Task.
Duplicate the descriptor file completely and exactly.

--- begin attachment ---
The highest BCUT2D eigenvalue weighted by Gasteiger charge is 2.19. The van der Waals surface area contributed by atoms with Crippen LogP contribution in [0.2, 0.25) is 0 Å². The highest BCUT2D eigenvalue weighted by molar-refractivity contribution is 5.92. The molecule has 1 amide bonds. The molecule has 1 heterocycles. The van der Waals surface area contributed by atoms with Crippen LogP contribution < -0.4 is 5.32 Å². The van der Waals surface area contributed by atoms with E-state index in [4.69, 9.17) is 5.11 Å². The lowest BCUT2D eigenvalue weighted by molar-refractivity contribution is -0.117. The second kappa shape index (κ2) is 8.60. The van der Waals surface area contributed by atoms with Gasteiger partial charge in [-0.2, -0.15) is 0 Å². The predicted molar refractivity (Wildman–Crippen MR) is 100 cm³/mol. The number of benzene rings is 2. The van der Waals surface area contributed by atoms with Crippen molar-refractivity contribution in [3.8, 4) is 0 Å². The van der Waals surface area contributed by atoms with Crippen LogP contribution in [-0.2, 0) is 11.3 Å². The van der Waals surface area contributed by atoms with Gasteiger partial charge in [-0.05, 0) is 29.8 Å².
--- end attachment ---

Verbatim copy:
The highest BCUT2D eigenvalue weighted by Gasteiger charge is 2.19. The van der Waals surface area contributed by atoms with Crippen LogP contribution in [0.2, 0.25) is 0 Å². The highest BCUT2D eigenvalue weighted by molar-refractivity contribution is 5.92. The molecule has 1 amide bonds. The molecule has 1 heterocycles. The van der Waals surface area contributed by atoms with Crippen LogP contribution < -0.4 is 5.32 Å². The van der Waals surface area contributed by atoms with E-state index in [4.69, 9.17) is 5.11 Å². The lowest BCUT2D eigenvalue weighted by molar-refractivity contribution is -0.117. The second kappa shape index (κ2) is 8.60. The van der Waals surface area contributed by atoms with Gasteiger partial charge in [-0.2, -0.15) is 0 Å². The predicted molar refractivity (Wildman–Crippen MR) is 100 cm³/mol. The number of benzene rings is 2. The van der Waals surface area contributed by atoms with Crippen molar-refractivity contribution in [3.8, 4) is 0 Å². The van der Waals surface area contributed by atoms with Crippen LogP contribution in [-0.2, 0) is 11.3 Å². The van der Waals surface area contributed by atoms with Gasteiger partial charge in [-0.05, 0) is 29.8 Å².